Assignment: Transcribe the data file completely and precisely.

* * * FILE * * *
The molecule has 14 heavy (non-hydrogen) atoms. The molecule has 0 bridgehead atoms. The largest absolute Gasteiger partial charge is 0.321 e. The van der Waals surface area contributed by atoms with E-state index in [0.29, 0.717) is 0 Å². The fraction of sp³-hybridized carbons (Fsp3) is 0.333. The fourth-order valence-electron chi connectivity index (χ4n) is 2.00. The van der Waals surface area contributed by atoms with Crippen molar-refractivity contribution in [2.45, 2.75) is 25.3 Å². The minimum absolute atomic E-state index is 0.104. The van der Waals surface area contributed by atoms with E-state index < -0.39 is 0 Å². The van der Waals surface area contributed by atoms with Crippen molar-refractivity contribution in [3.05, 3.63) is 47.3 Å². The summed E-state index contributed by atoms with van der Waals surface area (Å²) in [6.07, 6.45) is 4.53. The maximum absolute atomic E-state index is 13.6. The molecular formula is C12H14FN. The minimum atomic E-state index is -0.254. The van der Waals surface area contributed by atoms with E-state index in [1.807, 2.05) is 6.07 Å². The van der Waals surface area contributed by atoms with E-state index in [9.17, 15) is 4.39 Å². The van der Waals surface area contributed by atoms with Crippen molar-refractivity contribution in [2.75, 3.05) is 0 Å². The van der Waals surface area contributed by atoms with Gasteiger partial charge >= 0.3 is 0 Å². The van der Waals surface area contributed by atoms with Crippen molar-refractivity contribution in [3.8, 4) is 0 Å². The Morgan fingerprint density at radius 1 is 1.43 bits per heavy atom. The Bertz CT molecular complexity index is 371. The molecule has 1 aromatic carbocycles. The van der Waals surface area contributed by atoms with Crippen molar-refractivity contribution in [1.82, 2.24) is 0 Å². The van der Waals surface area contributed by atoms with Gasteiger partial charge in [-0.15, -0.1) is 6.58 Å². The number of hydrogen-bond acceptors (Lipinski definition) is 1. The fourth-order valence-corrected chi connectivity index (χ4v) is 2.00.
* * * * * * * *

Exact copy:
The molecule has 14 heavy (non-hydrogen) atoms. The molecule has 0 bridgehead atoms. The largest absolute Gasteiger partial charge is 0.321 e. The van der Waals surface area contributed by atoms with E-state index in [0.29, 0.717) is 0 Å². The fraction of sp³-hybridized carbons (Fsp3) is 0.333. The fourth-order valence-electron chi connectivity index (χ4n) is 2.00. The van der Waals surface area contributed by atoms with Crippen molar-refractivity contribution in [2.45, 2.75) is 25.3 Å². The minimum absolute atomic E-state index is 0.104. The van der Waals surface area contributed by atoms with E-state index < -0.39 is 0 Å². The van der Waals surface area contributed by atoms with Crippen molar-refractivity contribution in [3.05, 3.63) is 47.3 Å². The summed E-state index contributed by atoms with van der Waals surface area (Å²) in [6.07, 6.45) is 4.53. The maximum absolute atomic E-state index is 13.6. The molecular formula is C12H14FN. The minimum atomic E-state index is -0.254. The van der Waals surface area contributed by atoms with E-state index in [1.807, 2.05) is 6.07 Å². The van der Waals surface area contributed by atoms with E-state index in [9.17, 15) is 4.39 Å². The van der Waals surface area contributed by atoms with Crippen molar-refractivity contribution in [2.75, 3.05) is 0 Å². The van der Waals surface area contributed by atoms with Gasteiger partial charge >= 0.3 is 0 Å². The van der Waals surface area contributed by atoms with Crippen molar-refractivity contribution in [3.8, 4) is 0 Å². The Morgan fingerprint density at radius 1 is 1.43 bits per heavy atom. The Bertz CT molecular complexity index is 371. The molecule has 1 aromatic carbocycles. The van der Waals surface area contributed by atoms with Crippen molar-refractivity contribution in [1.82, 2.24) is 0 Å². The van der Waals surface area contributed by atoms with Gasteiger partial charge in [-0.15, -0.1) is 6.58 Å². The number of hydrogen-bond acceptors (Lipinski definition) is 1. The fourth-order valence-corrected chi connectivity index (χ4v) is 2.00.